▪ Rising uncertainty surrounding the U.S. elections caused volatility to rise and equity prices to sink.
▪ Economic and earnings data have been improving and point to better results for stocks over the next six to twelve months.
▪ We suggest investors not overreact to any possible elections-related volatility.
Last week saw a clear risk-off trend, as U.S. political uncertainty rose in advance of this week’s elections. Equity prices fell, with the S&P 500 Index declining 1.9% for the week.1 Friday marked the ninth consecutive trading day of losses for stocks.1 This represents the longest streak since 1980, although the total decline has been relatively modest at around 3%.1 In other asset classes, U.S. Treasury yields fell slightly, the U.S. dollar weakened, gold prices rose and oil prices fell sharply.1
Weekly Top Themes
1. The third quarter should mark the end of the long earnings recession. With more than 85% of S&P 500 companies reporting, earnings are up about 3% for the quarter year-over-year.2 This represents the first positive quarter since the first quarter of 2015.2
2. The likelihood is growing for a Fed rate increase in December. Not surprisingly, the Federal Reserve did not increase rates at its November policy meeting. Fed officials hinted that a rate increase next month was probable. As of Friday’s market close, the market-based probability of a December hike was 67%.1
3. The labor market continues to strengthen. The most important economic data point last week was probably the October jobs report. Last month saw 161,000 new jobs created, while the unemployment rate dropped to 4.9%.3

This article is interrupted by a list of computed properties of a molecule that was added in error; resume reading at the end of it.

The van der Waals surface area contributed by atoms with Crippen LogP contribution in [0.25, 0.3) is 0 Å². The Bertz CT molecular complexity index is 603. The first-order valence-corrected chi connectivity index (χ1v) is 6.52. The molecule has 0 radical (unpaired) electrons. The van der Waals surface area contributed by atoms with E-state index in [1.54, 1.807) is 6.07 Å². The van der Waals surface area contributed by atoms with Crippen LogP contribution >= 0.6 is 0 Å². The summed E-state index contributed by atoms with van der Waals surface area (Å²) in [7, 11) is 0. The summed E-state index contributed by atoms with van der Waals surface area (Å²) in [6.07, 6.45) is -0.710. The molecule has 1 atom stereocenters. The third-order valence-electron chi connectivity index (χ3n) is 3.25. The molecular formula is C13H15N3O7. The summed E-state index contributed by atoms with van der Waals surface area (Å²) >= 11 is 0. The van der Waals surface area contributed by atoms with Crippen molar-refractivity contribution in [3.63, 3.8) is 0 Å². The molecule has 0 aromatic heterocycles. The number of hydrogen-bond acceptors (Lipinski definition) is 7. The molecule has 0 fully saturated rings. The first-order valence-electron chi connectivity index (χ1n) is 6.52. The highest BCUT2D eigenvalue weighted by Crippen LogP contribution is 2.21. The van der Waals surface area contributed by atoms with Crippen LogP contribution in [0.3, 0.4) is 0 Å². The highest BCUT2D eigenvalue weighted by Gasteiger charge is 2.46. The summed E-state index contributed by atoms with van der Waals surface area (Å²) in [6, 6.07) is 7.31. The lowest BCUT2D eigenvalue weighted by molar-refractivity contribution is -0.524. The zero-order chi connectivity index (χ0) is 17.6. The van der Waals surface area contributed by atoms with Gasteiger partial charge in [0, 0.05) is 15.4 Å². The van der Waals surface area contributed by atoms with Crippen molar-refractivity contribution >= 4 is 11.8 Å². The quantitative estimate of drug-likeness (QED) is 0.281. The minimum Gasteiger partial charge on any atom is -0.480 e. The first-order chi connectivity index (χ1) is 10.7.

4. The jobs market is tightening, putting upward pressure on wages. In addition to the decent headline numbers, October’s jobs report also showed average hourly earnings accelerated to a 2.8% annual rate.3 This marks the highest level of wage growth since the 2008/2009 financial crisis.3 A tighter labor market is a classic sign of a maturing economic expansion.
5. Overall inflation is starting to tick higher. In addition to wage growth, we have been seeing signs that health care, housing and education costs are also increasing. Inflation may cause a drag on consumer spending and broader economic growth in the months ahead.
Volatility May Persist, but Equities Should Move Higher
With solid economic data and positive corporate earnings trends, it would be natural to assume that stock prices should be advancing. That, of course, hasn’t been the case in recent weeks. The obvious culprit is rising uncertainty surrounding the U.S. elections. As presidential polling has tightened, investors have been faced with the question of whether they should move to the sidelines and await the results before putting cash to work, or maintain their existing positions and hope for the best. From our view, it makes sense to maintain a mildly upbeat stance on risk assets for two reasons.